Though Russian pianist Denis Matsuev performs throughout the world, he feels at home everywhere.
“Wherever I perform, I love the audience, stage, hall, city and country,” he said in a recent interview with the online magazine Interlude. “No matter whether it is at Carnegie Hall, the Musikverein in Vienna, a tiny hall in some French village or in any Russian region, I feel great everywhere and every concert is pure happiness for me.”
A frequent visitor to Symphony Center, where he has performed with the Chicago Symphony Orchestra and guest ensembles such as the Mariinsky Orchestra, Matsuev returns Aug. 7 to the Ravinia Festival to perform Rachmaninov’s mighty Piano Concerto No. 3 with the CSO, under Leonard Slatkin. This fall, he will join conductor Kent Nagano and the Montreal Symphony Orchestra in Rachmaninov’s Rhapsody on a Theme by Paganini in an SCP Orchestras Series concert Oct. 15 at Symphony Center.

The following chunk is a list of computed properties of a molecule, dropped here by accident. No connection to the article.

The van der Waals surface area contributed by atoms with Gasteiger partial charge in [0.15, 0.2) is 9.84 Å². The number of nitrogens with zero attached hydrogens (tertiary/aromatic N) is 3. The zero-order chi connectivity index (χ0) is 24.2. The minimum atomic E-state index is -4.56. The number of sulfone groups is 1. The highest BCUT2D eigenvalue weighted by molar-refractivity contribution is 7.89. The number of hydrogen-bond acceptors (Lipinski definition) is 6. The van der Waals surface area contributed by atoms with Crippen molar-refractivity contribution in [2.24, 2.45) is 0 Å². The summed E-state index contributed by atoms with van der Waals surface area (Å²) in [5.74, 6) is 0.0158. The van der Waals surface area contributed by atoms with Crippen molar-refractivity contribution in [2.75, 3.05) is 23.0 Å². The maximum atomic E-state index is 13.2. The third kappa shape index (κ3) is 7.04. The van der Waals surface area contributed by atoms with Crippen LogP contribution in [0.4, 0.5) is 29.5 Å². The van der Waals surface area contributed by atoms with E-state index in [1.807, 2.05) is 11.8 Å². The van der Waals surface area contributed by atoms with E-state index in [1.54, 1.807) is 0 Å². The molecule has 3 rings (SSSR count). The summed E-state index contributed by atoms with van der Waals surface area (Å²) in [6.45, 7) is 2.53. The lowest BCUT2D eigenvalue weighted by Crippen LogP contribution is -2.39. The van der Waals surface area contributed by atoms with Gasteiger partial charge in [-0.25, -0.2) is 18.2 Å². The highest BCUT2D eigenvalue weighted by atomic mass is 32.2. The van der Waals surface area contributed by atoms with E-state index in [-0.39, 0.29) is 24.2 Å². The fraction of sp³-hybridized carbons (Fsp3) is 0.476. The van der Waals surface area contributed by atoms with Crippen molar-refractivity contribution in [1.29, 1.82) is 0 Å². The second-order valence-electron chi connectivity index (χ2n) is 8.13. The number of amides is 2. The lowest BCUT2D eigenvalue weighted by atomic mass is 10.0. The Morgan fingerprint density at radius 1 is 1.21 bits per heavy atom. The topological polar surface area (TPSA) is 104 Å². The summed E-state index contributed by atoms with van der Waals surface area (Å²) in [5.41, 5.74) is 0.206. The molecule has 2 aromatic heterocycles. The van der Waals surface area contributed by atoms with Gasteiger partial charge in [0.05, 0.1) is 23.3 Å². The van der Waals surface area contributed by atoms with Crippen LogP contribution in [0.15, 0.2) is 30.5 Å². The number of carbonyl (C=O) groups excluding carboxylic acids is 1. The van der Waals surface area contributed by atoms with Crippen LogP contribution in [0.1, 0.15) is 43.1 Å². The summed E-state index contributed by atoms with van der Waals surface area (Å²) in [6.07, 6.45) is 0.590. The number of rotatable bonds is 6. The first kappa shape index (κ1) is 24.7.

His journey to the world’s great stages began during childhood while growing in a musical household. “‘There was a lot of music in our home,” said Matsuev, a native of Irkutsk in Siberia. “My parents are musicians. My father wrote music, and my mother gave music lessons. For as long as I can remember, our home was really welcoming. My great-grandfather played the violin, and my grandpas and grandmas played the guitar and the accordion. I can play 10 different instruments myself — not as well as the piano, but I do play them.”
Matsuev always knew that he wanted to be a pianist. “I loved performing,” he said. “When I performed for my friends, for family guests, it was the best part of the day — when I came to the stage for a concert. And now it is the same. The day is empty if I do not have a performance.”
Away from his work, Matsuev finds the best place to relax is around Lake Baikal in southern Siberia, where he “finds energy in the incomparable nature of my native land. I go home at least twice a year, including at Christmas. On these occasions, I also take long sessions in the sauna — a real Siberian sauna. Then I dive in Lake Baikal, whose temperature is usually no more than 8 degrees. It’s the best way to relax.”
A version of this post appeared previously on Sounds and Stories.